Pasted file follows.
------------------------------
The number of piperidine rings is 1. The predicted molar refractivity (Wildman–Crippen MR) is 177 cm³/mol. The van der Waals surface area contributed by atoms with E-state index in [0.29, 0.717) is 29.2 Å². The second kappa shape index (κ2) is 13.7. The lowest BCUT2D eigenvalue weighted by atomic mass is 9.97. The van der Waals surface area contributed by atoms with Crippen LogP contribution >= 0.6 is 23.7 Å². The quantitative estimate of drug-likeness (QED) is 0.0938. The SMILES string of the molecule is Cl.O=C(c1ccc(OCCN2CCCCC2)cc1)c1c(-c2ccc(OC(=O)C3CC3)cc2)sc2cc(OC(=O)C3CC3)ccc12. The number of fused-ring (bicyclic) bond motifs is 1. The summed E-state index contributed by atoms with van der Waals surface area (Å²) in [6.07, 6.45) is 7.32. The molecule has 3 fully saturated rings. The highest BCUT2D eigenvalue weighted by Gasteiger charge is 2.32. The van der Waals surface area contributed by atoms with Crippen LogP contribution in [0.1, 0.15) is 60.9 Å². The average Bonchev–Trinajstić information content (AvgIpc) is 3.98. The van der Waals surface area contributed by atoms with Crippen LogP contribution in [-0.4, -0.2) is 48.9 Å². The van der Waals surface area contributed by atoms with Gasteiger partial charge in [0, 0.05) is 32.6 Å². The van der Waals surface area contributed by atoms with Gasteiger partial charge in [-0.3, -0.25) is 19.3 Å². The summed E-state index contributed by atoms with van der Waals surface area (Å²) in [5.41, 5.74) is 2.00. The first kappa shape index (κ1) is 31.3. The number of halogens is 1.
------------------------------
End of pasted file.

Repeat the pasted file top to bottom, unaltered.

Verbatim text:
The number of piperidine rings is 1. The predicted molar refractivity (Wildman–Crippen MR) is 177 cm³/mol. The van der Waals surface area contributed by atoms with E-state index in [0.29, 0.717) is 29.2 Å². The second kappa shape index (κ2) is 13.7. The lowest BCUT2D eigenvalue weighted by atomic mass is 9.97. The van der Waals surface area contributed by atoms with Crippen LogP contribution >= 0.6 is 23.7 Å². The quantitative estimate of drug-likeness (QED) is 0.0938. The SMILES string of the molecule is Cl.O=C(c1ccc(OCCN2CCCCC2)cc1)c1c(-c2ccc(OC(=O)C3CC3)cc2)sc2cc(OC(=O)C3CC3)ccc12. The number of fused-ring (bicyclic) bond motifs is 1. The summed E-state index contributed by atoms with van der Waals surface area (Å²) in [6.07, 6.45) is 7.32. The molecule has 3 fully saturated rings. The highest BCUT2D eigenvalue weighted by Gasteiger charge is 2.32. The van der Waals surface area contributed by atoms with Crippen LogP contribution in [0.1, 0.15) is 60.9 Å². The average Bonchev–Trinajstić information content (AvgIpc) is 3.98. The van der Waals surface area contributed by atoms with Crippen LogP contribution in [-0.4, -0.2) is 48.9 Å². The van der Waals surface area contributed by atoms with Gasteiger partial charge in [0, 0.05) is 32.6 Å². The van der Waals surface area contributed by atoms with Gasteiger partial charge in [-0.3, -0.25) is 19.3 Å². The summed E-state index contributed by atoms with van der Waals surface area (Å²) in [5.41, 5.74) is 2.00. The first kappa shape index (κ1) is 31.3. The number of halogens is 1.